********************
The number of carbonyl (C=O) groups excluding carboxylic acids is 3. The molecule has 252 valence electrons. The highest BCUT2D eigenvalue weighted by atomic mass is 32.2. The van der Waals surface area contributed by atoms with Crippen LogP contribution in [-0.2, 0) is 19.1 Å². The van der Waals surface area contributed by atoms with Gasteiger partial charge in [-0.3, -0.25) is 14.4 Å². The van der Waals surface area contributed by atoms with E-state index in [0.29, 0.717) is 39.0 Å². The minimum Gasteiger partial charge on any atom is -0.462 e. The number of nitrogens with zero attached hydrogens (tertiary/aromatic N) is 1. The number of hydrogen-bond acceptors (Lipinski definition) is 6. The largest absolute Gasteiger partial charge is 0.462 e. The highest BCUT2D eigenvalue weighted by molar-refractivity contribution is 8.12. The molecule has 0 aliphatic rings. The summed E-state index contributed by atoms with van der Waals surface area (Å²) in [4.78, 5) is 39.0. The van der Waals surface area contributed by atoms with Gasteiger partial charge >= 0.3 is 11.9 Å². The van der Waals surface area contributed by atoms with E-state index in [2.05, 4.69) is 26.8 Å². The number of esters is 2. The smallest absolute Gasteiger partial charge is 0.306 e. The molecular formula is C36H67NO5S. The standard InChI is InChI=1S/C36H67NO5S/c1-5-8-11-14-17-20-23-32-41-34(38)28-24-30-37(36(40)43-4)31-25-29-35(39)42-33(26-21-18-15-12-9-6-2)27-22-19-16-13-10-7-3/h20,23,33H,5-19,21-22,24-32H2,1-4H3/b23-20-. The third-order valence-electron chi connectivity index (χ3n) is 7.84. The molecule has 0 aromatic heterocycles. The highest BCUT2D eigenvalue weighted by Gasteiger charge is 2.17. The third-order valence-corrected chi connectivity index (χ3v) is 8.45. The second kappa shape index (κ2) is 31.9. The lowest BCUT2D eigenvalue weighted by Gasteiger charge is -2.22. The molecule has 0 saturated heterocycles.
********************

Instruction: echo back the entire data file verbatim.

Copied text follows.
The number of carbonyl (C=O) groups excluding carboxylic acids is 3. The molecule has 252 valence electrons. The highest BCUT2D eigenvalue weighted by atomic mass is 32.2. The van der Waals surface area contributed by atoms with Crippen LogP contribution in [-0.2, 0) is 19.1 Å². The van der Waals surface area contributed by atoms with Gasteiger partial charge in [-0.3, -0.25) is 14.4 Å². The van der Waals surface area contributed by atoms with E-state index in [0.29, 0.717) is 39.0 Å². The minimum Gasteiger partial charge on any atom is -0.462 e. The number of nitrogens with zero attached hydrogens (tertiary/aromatic N) is 1. The number of hydrogen-bond acceptors (Lipinski definition) is 6. The largest absolute Gasteiger partial charge is 0.462 e. The highest BCUT2D eigenvalue weighted by molar-refractivity contribution is 8.12. The molecule has 0 aliphatic rings. The summed E-state index contributed by atoms with van der Waals surface area (Å²) in [4.78, 5) is 39.0. The van der Waals surface area contributed by atoms with Gasteiger partial charge >= 0.3 is 11.9 Å². The van der Waals surface area contributed by atoms with E-state index in [2.05, 4.69) is 26.8 Å². The number of esters is 2. The smallest absolute Gasteiger partial charge is 0.306 e. The molecular formula is C36H67NO5S. The standard InChI is InChI=1S/C36H67NO5S/c1-5-8-11-14-17-20-23-32-41-34(38)28-24-30-37(36(40)43-4)31-25-29-35(39)42-33(26-21-18-15-12-9-6-2)27-22-19-16-13-10-7-3/h20,23,33H,5-19,21-22,24-32H2,1-4H3/b23-20-. The third-order valence-electron chi connectivity index (χ3n) is 7.84. The molecule has 0 aromatic heterocycles. The highest BCUT2D eigenvalue weighted by Gasteiger charge is 2.17. The third-order valence-corrected chi connectivity index (χ3v) is 8.45. The second kappa shape index (κ2) is 31.9. The lowest BCUT2D eigenvalue weighted by Gasteiger charge is -2.22. The molecule has 0 saturated heterocycles.